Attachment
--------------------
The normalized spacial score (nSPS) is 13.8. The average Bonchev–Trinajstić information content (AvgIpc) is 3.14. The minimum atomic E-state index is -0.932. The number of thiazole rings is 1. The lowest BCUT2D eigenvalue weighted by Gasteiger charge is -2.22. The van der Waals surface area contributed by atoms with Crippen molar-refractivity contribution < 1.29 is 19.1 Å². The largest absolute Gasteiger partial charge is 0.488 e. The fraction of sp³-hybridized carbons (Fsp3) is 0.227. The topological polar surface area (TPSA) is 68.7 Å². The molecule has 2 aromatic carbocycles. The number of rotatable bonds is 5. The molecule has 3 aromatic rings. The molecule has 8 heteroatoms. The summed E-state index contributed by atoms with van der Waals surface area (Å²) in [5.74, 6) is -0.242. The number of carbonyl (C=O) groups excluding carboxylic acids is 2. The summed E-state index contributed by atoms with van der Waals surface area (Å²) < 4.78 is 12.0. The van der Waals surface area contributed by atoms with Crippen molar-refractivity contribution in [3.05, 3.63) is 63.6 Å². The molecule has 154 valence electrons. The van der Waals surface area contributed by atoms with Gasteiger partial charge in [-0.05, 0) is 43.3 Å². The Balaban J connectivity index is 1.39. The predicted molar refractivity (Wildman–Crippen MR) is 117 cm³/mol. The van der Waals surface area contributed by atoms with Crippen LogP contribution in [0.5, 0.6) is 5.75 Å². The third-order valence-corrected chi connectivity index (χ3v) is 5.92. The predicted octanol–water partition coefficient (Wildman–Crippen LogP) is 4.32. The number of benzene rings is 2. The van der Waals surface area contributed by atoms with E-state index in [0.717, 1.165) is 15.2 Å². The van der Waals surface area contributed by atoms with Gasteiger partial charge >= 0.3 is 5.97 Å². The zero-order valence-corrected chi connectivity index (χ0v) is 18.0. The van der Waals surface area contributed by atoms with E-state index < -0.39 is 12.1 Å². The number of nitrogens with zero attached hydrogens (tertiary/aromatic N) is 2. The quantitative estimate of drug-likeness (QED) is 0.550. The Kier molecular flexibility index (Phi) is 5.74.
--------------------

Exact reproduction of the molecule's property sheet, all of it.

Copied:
The normalized spacial score (nSPS) is 13.8. The average Bonchev–Trinajstić information content (AvgIpc) is 3.14. The minimum atomic E-state index is -0.932. The number of thiazole rings is 1. The lowest BCUT2D eigenvalue weighted by Gasteiger charge is -2.22. The van der Waals surface area contributed by atoms with Crippen molar-refractivity contribution < 1.29 is 19.1 Å². The largest absolute Gasteiger partial charge is 0.488 e. The fraction of sp³-hybridized carbons (Fsp3) is 0.227. The topological polar surface area (TPSA) is 68.7 Å². The molecule has 2 aromatic carbocycles. The number of rotatable bonds is 5. The molecule has 3 aromatic rings. The molecule has 8 heteroatoms. The summed E-state index contributed by atoms with van der Waals surface area (Å²) in [5.74, 6) is -0.242. The number of carbonyl (C=O) groups excluding carboxylic acids is 2. The summed E-state index contributed by atoms with van der Waals surface area (Å²) < 4.78 is 12.0. The van der Waals surface area contributed by atoms with Crippen molar-refractivity contribution in [3.05, 3.63) is 63.6 Å². The molecule has 154 valence electrons. The van der Waals surface area contributed by atoms with Gasteiger partial charge in [-0.05, 0) is 43.3 Å². The Balaban J connectivity index is 1.39. The predicted molar refractivity (Wildman–Crippen MR) is 117 cm³/mol. The van der Waals surface area contributed by atoms with Crippen LogP contribution in [0.5, 0.6) is 5.75 Å². The third-order valence-corrected chi connectivity index (χ3v) is 5.92. The predicted octanol–water partition coefficient (Wildman–Crippen LogP) is 4.32. The number of benzene rings is 2. The van der Waals surface area contributed by atoms with E-state index in [0.717, 1.165) is 15.2 Å². The van der Waals surface area contributed by atoms with Gasteiger partial charge >= 0.3 is 5.97 Å². The zero-order valence-corrected chi connectivity index (χ0v) is 18.0. The van der Waals surface area contributed by atoms with E-state index < -0.39 is 12.1 Å². The number of nitrogens with zero attached hydrogens (tertiary/aromatic N) is 2. The quantitative estimate of drug-likeness (QED) is 0.550. The Kier molecular flexibility index (Phi) is 5.74.